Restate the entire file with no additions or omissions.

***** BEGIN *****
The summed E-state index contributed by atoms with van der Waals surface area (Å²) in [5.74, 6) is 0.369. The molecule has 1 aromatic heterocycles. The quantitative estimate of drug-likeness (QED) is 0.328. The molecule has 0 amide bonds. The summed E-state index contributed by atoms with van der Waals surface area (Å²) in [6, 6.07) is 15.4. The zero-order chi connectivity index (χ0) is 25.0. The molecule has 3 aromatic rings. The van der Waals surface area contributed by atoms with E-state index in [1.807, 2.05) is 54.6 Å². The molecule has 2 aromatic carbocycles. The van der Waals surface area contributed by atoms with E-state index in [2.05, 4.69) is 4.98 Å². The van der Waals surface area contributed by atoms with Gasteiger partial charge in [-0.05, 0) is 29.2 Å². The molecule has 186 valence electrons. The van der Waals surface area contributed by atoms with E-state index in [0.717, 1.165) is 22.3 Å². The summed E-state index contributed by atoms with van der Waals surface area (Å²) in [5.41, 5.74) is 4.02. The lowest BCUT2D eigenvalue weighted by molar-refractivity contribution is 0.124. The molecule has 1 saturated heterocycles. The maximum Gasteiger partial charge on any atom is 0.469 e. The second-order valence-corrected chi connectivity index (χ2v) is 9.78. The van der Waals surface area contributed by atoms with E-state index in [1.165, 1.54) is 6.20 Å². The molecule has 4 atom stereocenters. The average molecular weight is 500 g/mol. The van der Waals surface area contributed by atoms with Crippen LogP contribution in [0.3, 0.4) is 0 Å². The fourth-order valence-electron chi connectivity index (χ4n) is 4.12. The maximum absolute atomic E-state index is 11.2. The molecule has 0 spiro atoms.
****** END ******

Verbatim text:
The summed E-state index contributed by atoms with van der Waals surface area (Å²) in [5.74, 6) is 0.369. The molecule has 1 aromatic heterocycles. The quantitative estimate of drug-likeness (QED) is 0.328. The molecule has 0 amide bonds. The summed E-state index contributed by atoms with van der Waals surface area (Å²) in [6, 6.07) is 15.4. The zero-order chi connectivity index (χ0) is 25.0. The molecule has 3 aromatic rings. The van der Waals surface area contributed by atoms with E-state index in [1.807, 2.05) is 54.6 Å². The molecule has 2 aromatic carbocycles. The van der Waals surface area contributed by atoms with E-state index in [2.05, 4.69) is 4.98 Å². The van der Waals surface area contributed by atoms with Gasteiger partial charge in [-0.05, 0) is 29.2 Å². The molecule has 186 valence electrons. The van der Waals surface area contributed by atoms with E-state index in [0.717, 1.165) is 22.3 Å². The summed E-state index contributed by atoms with van der Waals surface area (Å²) in [5.41, 5.74) is 4.02. The lowest BCUT2D eigenvalue weighted by molar-refractivity contribution is 0.124. The molecule has 1 saturated heterocycles. The maximum Gasteiger partial charge on any atom is 0.469 e. The second-order valence-corrected chi connectivity index (χ2v) is 9.78. The van der Waals surface area contributed by atoms with E-state index in [1.165, 1.54) is 6.20 Å². The molecule has 4 atom stereocenters. The average molecular weight is 500 g/mol. The van der Waals surface area contributed by atoms with Crippen LogP contribution in [0.3, 0.4) is 0 Å². The fourth-order valence-electron chi connectivity index (χ4n) is 4.12. The maximum absolute atomic E-state index is 11.2. The molecule has 0 spiro atoms.